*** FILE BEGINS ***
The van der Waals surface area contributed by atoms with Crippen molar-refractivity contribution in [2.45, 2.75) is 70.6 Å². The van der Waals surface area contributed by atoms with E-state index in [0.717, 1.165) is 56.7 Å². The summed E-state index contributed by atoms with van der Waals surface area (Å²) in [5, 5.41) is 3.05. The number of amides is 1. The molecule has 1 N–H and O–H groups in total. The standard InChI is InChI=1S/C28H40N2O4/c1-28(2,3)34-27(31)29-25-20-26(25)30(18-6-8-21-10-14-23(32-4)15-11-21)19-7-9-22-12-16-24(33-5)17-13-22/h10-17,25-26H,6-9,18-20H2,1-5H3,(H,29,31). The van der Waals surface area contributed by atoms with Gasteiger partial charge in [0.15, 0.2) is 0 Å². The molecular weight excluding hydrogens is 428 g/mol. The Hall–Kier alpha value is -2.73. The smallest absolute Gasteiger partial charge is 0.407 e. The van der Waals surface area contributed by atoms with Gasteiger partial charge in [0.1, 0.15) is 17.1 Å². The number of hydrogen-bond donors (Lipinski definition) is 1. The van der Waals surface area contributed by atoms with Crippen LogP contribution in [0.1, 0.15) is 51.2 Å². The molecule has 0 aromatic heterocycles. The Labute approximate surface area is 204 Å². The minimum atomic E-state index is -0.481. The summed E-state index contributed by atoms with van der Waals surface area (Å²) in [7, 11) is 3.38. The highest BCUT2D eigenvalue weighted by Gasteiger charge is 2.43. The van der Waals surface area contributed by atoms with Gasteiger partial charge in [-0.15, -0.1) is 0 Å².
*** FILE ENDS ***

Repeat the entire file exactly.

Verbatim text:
The van der Waals surface area contributed by atoms with Crippen molar-refractivity contribution in [2.45, 2.75) is 70.6 Å². The van der Waals surface area contributed by atoms with E-state index in [0.717, 1.165) is 56.7 Å². The summed E-state index contributed by atoms with van der Waals surface area (Å²) in [5, 5.41) is 3.05. The number of amides is 1. The molecule has 1 N–H and O–H groups in total. The standard InChI is InChI=1S/C28H40N2O4/c1-28(2,3)34-27(31)29-25-20-26(25)30(18-6-8-21-10-14-23(32-4)15-11-21)19-7-9-22-12-16-24(33-5)17-13-22/h10-17,25-26H,6-9,18-20H2,1-5H3,(H,29,31). The van der Waals surface area contributed by atoms with Gasteiger partial charge in [0.15, 0.2) is 0 Å². The molecular weight excluding hydrogens is 428 g/mol. The Hall–Kier alpha value is -2.73. The smallest absolute Gasteiger partial charge is 0.407 e. The van der Waals surface area contributed by atoms with Gasteiger partial charge in [0.1, 0.15) is 17.1 Å². The number of hydrogen-bond donors (Lipinski definition) is 1. The van der Waals surface area contributed by atoms with Crippen LogP contribution in [0.1, 0.15) is 51.2 Å². The molecule has 0 aromatic heterocycles. The Labute approximate surface area is 204 Å². The minimum atomic E-state index is -0.481. The summed E-state index contributed by atoms with van der Waals surface area (Å²) in [7, 11) is 3.38. The highest BCUT2D eigenvalue weighted by Gasteiger charge is 2.43. The van der Waals surface area contributed by atoms with Gasteiger partial charge in [-0.15, -0.1) is 0 Å².